Scry Analytics, Alok Aggarwal – Insightful Conversation

From Pioneering IBM India Research Lab to Founding Evalueserve & Scry Analytics – The Journey of Alok Aggarwal.

It is always easy to follow, but it takes vision and passion to lead. The IT industry has seen a boom in recent years. Many people have a stake in this exponential growth. It is the pioneers who ought to be acknowledged the most. Their hard work and perseverance have enabled the field to acquire the glam and grandeur it holds today. Let’s read through the story of Alok Aggarwal, now CEO of Scry Analytics, who has been a towering figure in the niche for many years …

 YC: The saying goes, “Rome wasn’t built in a day”. We would like to hear about your journey from the very beginning.

An Optimistic Start

Alok: The very first memory of my childhood was my mother. She was very passionate and would say, 

“You stick your foot in the sand, and water will come out. You guys are at this age, you should be so strong and so powerful.” 

I would say she brainwashed me into optimism. For a man born in 1959 still going strong, I owe her a lot. 

I was born in Karol Bagh in Delhi. I lived the first 21 years of my life in Delhi. I went to Cambridge School. My father was an advertising manager in a newspaper called The Statesman. My mother was a housewife. I have a sister who is about 11 years older, she was an inspiration to me. She did her MBBS from Lady Hardinge Medical College, Delhi.

My parents were the typical Indian parents who wanted me to choose either Engineering or Medicine. The final choice was mine, and I was not sure which to pursue. I eventually chose Engineering and secured a fairly high rank in JEE.

Delhi Days…Into IIT Delhi

There is an interesting part in the story. I had missed my JEE interview the first day. I ran there, and the Dean, Late Prof. Indresan, was extremely nice to me. He said, “Son, the interviews for today are done. But tomorrow, you can come in, we’ll give you the first choice. Today, you could have gotten into the discipline of your choice at IIT Kanpur, but tomorrow you can’t.” I said, “I am not planning on going outside Delhi anyway, sir.” That’s how I ended up in IIT Delhi, pursuing electrical engineering.

YC:  How were your Engineering days? 

Alok: I think we got superior education. The professors were great, and my colleagues were equally superb too. We had just one internship back then at the end of the fourth year for namesake. Today, internships are rightly acknowledged for the exposure they provide. 

Those were the days of ‘The Great American Dream’. The world was fascinated with the fast-paced developments in America. People wanted to either work or study in the US. Mine was to do a PhD in Electrical Engineering.

A Fascination for Algorithms

I planned to research superconductivity when I joined John Hopkins University but later switched to Computer Science. I had an Indian professor, Rao Kosaraju, who ignited a passion for Computers in me. I became so fascinated by Algorithms, Computer Science and Mathematics. Hence I shifted to Computer Science from Electrical Engineering.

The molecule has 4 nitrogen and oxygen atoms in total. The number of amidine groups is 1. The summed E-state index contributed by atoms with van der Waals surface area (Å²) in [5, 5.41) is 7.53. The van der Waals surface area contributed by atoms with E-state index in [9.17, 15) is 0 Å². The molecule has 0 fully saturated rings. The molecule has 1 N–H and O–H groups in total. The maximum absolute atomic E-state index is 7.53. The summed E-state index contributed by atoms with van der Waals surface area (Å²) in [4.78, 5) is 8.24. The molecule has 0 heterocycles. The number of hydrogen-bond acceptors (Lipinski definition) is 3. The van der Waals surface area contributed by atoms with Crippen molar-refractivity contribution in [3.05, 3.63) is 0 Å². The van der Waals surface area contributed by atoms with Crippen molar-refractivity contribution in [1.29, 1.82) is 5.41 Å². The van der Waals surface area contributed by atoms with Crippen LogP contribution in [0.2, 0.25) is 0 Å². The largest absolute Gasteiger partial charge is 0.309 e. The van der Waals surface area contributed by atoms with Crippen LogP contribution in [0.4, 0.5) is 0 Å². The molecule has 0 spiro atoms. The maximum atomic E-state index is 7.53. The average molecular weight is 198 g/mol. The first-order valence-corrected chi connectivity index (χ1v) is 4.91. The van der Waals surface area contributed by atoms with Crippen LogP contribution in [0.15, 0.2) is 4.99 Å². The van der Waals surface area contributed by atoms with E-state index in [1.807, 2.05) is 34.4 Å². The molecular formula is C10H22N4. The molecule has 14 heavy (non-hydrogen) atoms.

YC: How was your journey to IBM?

Alok: I never wanted to be an entrepreneur. I wanted to be a professor. I even got a great job offer to be an Assistant Professor at the University of Illinois at Urbana-Champaign. The location of the institution and the non-availability of vegetarian food (I was then a vegetarian) made me think otherwise. 

Then the offer from IBM Research Lab came. It was on the East Coast, 40 miles north of New York City. It was one of the three well-known labs – AT&T Labs, IBM Research Lab and Xerox PARC. I joined the IBM Research Labs.

I told my manager that within six or seven years, I’ll end up going and becoming a professor. I did a fair bit of research in algorithms. It was basic theoretical science, the science which was likely to be practical in the next generation. I joined IBM in 1984 as a Computer Scientist – wrote more than 90 research articles and 9 patents during this period.

In 1989, I got a chance to teach at MIT. I taught two courses in Computational Geometry and advised two PhD students. The students there were brilliant indeed. But soon I realised that being a professor was to spend at least 40% of our time doing administrative work, pushing papers, and writing grants. It turned me off. 

From Paper to Practice

I came back to IBM research. In 1991, we landed our first client, when the CEO of Madison paper mill near Portland came to visit us. We went to Madison, Maine, for three months, and studied how paper was made. We wrote our own algorithms, mostly on mainframes. This was for the first time that we were converting basic theory into practical work.